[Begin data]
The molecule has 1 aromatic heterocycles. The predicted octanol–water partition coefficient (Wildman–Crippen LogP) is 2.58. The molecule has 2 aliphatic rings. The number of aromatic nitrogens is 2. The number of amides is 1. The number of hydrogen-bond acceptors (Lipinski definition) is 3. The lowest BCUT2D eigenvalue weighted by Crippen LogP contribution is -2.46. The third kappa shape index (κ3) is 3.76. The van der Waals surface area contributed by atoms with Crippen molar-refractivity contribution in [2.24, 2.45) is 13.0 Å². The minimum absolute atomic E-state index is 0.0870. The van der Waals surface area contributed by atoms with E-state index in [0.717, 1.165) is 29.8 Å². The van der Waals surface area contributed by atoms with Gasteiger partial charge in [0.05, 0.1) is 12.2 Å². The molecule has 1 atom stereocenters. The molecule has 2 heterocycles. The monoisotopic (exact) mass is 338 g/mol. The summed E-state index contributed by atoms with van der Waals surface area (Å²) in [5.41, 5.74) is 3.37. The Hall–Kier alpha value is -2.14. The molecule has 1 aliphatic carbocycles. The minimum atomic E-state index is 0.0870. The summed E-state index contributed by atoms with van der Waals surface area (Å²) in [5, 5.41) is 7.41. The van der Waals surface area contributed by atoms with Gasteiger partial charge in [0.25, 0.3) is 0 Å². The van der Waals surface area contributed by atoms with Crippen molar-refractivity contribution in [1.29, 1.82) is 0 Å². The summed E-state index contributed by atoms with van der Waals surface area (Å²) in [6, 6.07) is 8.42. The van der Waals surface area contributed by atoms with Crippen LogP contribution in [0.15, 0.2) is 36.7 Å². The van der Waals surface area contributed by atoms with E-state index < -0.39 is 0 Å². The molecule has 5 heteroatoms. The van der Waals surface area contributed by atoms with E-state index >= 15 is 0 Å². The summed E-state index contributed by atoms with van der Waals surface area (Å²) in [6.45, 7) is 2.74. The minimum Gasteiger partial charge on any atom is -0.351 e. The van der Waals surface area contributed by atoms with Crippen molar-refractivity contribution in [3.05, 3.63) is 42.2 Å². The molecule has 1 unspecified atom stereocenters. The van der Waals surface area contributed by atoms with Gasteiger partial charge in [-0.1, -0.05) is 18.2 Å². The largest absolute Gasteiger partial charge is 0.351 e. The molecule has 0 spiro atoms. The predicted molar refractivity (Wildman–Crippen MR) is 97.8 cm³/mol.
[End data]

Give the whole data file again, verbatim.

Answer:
The molecule has 1 aromatic heterocycles. The predicted octanol–water partition coefficient (Wildman–Crippen LogP) is 2.58. The molecule has 2 aliphatic rings. The number of aromatic nitrogens is 2. The number of amides is 1. The number of hydrogen-bond acceptors (Lipinski definition) is 3. The lowest BCUT2D eigenvalue weighted by Crippen LogP contribution is -2.46. The third kappa shape index (κ3) is 3.76. The van der Waals surface area contributed by atoms with Crippen molar-refractivity contribution in [2.24, 2.45) is 13.0 Å². The minimum absolute atomic E-state index is 0.0870. The van der Waals surface area contributed by atoms with E-state index in [0.717, 1.165) is 29.8 Å². The van der Waals surface area contributed by atoms with Gasteiger partial charge in [0.05, 0.1) is 12.2 Å². The molecule has 1 atom stereocenters. The molecule has 2 heterocycles. The monoisotopic (exact) mass is 338 g/mol. The summed E-state index contributed by atoms with van der Waals surface area (Å²) in [5.41, 5.74) is 3.37. The Hall–Kier alpha value is -2.14. The molecule has 1 aliphatic carbocycles. The minimum atomic E-state index is 0.0870. The summed E-state index contributed by atoms with van der Waals surface area (Å²) in [5, 5.41) is 7.41. The van der Waals surface area contributed by atoms with Gasteiger partial charge in [0.25, 0.3) is 0 Å². The van der Waals surface area contributed by atoms with Crippen molar-refractivity contribution in [1.29, 1.82) is 0 Å². The summed E-state index contributed by atoms with van der Waals surface area (Å²) in [6, 6.07) is 8.42. The van der Waals surface area contributed by atoms with Crippen LogP contribution in [0.15, 0.2) is 36.7 Å². The van der Waals surface area contributed by atoms with E-state index < -0.39 is 0 Å². The molecule has 5 heteroatoms. The van der Waals surface area contributed by atoms with E-state index >= 15 is 0 Å². The summed E-state index contributed by atoms with van der Waals surface area (Å²) in [6.45, 7) is 2.74. The minimum Gasteiger partial charge on any atom is -0.351 e. The van der Waals surface area contributed by atoms with Crippen molar-refractivity contribution in [3.05, 3.63) is 42.2 Å². The molecule has 1 unspecified atom stereocenters. The van der Waals surface area contributed by atoms with Gasteiger partial charge in [-0.1, -0.05) is 18.2 Å². The largest absolute Gasteiger partial charge is 0.351 e. The molecule has 0 spiro atoms. The predicted molar refractivity (Wildman–Crippen MR) is 97.8 cm³/mol.